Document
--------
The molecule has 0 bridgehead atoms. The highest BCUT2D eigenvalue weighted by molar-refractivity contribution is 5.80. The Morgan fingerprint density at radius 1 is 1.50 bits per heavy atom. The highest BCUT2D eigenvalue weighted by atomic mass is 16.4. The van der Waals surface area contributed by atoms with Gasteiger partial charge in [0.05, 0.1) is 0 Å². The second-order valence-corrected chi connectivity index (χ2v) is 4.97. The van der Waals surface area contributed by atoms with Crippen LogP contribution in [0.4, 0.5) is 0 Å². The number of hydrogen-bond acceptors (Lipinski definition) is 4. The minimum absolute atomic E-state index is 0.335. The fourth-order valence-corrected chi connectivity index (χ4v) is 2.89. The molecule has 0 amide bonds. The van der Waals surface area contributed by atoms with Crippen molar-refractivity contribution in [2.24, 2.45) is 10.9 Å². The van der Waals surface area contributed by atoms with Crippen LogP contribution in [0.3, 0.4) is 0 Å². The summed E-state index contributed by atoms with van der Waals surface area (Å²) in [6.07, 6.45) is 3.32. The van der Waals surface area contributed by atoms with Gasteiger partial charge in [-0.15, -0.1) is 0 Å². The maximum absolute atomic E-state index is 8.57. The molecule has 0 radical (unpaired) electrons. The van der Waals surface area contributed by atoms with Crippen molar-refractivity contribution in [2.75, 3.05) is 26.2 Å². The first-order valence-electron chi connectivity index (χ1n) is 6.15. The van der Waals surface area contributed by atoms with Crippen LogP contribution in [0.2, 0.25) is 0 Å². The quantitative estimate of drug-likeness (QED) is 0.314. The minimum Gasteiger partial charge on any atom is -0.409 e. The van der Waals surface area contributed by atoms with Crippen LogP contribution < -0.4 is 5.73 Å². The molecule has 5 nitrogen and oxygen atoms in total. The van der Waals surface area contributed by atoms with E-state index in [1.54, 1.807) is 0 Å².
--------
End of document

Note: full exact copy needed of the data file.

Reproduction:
The molecule has 0 bridgehead atoms. The highest BCUT2D eigenvalue weighted by molar-refractivity contribution is 5.80. The Morgan fingerprint density at radius 1 is 1.50 bits per heavy atom. The highest BCUT2D eigenvalue weighted by atomic mass is 16.4. The van der Waals surface area contributed by atoms with Gasteiger partial charge in [0.05, 0.1) is 0 Å². The second-order valence-corrected chi connectivity index (χ2v) is 4.97. The van der Waals surface area contributed by atoms with Crippen LogP contribution in [0.4, 0.5) is 0 Å². The number of hydrogen-bond acceptors (Lipinski definition) is 4. The minimum absolute atomic E-state index is 0.335. The fourth-order valence-corrected chi connectivity index (χ4v) is 2.89. The molecule has 0 amide bonds. The van der Waals surface area contributed by atoms with Crippen molar-refractivity contribution in [2.24, 2.45) is 10.9 Å². The van der Waals surface area contributed by atoms with Crippen LogP contribution in [0.3, 0.4) is 0 Å². The summed E-state index contributed by atoms with van der Waals surface area (Å²) in [6.07, 6.45) is 3.32. The van der Waals surface area contributed by atoms with Gasteiger partial charge in [-0.15, -0.1) is 0 Å². The maximum absolute atomic E-state index is 8.57. The molecule has 0 radical (unpaired) electrons. The van der Waals surface area contributed by atoms with Crippen molar-refractivity contribution in [2.75, 3.05) is 26.2 Å². The first-order valence-electron chi connectivity index (χ1n) is 6.15. The van der Waals surface area contributed by atoms with Crippen LogP contribution in [0.2, 0.25) is 0 Å². The quantitative estimate of drug-likeness (QED) is 0.314. The minimum Gasteiger partial charge on any atom is -0.409 e. The van der Waals surface area contributed by atoms with Crippen LogP contribution < -0.4 is 5.73 Å². The molecule has 5 nitrogen and oxygen atoms in total. The van der Waals surface area contributed by atoms with E-state index in [1.54, 1.807) is 0 Å².